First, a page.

Ecological Impacts of Dreissenids on Cyanobacteria-Producing Toxins in Western Reservoirs
Zebra/quagga mussels have been linked to improving water clarity, changing the composition of foodwebs, and altering nutrients in lakes. Most recently, attention has also focused on the association between dreissenids and increased cyanobacteria (blue-green algae) blooms, and cyanobacteria producing algal toxins.
Algal toxins can be detrimental to human health and cause animal deaths, including cattle and dogs. Ingestion of significant levels of the algal toxin Microcystin can cause liver damage and dysfunction in humans and animals. As a result, lakes and reservoirs have been closed because of Microcystins exceeding World Health Organization guidelines for drinking water (1 microgram per liter [µg/L]) and recreation (20 µg/L).
In the mid-1990s, cyanobacteria producing algal toxins were on the rise in the Great Lakes, following dreissenid mussel introductions, explained by a number of different theories that involve altered nutrient concentrations and recycling, as well as filtering selectivity of plankton.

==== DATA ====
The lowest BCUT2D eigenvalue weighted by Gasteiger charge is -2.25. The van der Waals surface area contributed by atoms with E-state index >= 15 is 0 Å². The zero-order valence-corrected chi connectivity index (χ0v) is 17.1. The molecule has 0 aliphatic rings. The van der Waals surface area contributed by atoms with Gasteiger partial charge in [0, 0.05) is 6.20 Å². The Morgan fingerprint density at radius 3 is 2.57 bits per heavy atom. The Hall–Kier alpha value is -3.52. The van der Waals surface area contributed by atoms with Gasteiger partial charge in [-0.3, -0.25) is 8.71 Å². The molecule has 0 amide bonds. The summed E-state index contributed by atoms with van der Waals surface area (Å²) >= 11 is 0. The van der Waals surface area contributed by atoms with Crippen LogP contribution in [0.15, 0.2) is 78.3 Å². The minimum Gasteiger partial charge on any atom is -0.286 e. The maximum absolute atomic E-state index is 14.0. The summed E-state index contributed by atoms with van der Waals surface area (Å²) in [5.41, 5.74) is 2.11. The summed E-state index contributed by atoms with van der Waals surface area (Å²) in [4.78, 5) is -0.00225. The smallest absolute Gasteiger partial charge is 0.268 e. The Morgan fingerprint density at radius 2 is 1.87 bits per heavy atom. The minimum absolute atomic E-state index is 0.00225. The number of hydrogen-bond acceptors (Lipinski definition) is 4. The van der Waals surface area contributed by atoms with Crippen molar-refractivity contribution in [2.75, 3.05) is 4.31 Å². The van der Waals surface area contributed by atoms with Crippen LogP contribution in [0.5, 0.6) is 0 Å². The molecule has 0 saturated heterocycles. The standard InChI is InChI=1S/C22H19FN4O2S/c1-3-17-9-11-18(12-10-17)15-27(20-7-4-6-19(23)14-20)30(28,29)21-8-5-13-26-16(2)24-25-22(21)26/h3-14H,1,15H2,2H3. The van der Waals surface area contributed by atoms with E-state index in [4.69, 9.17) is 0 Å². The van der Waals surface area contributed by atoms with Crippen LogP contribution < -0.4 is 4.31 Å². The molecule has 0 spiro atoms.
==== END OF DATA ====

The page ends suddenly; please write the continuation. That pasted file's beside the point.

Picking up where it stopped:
Over 300 reservoirs will be surveyed for both zebra/quagga mussels and cyanobacteria producing algal toxins. This research will focus on the question, "Do zebra/quagga mussel infestations in western Reclamation reservoirs result in increased cyanobacteria (blue-green algae) blooms, as well as increased cyanobacteria producing algal toxins?"
Need and Benefit
Algal toxins produced by cyanobacteria in reservoirs are on the increase and caused by eutrophication, weather modifications, and, most importantly, infestations by dreissenids. Most of Reclamation reservoirs have never been examined for algal toxins. Now, with zebra/quagga mussels infesting our reservoirs, there is a real need to investigate the influence of dreissenids on cyanobacteria producing algal toxins. Increased algal toxins in a reservoir have closed reservoirs/lakes due to human health risks. The association between zebra/quagga mussels and increased cyanobacteria producing algal toxins is not well understood, although in the Great Lakes, it appears that an increase in algal toxins has been present since the infestation of dreissenids.
The benefit of reporting algal toxin data could be preventing serious health risks, as well as possibly preventing the closure of a Reclamation reservoir.
If an infestation by zebra/quagga mussels is reported, then is it possible to predict greater cyanobacteria producing algal toxins in a watershed?
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This information was last updated on March 9, 2014
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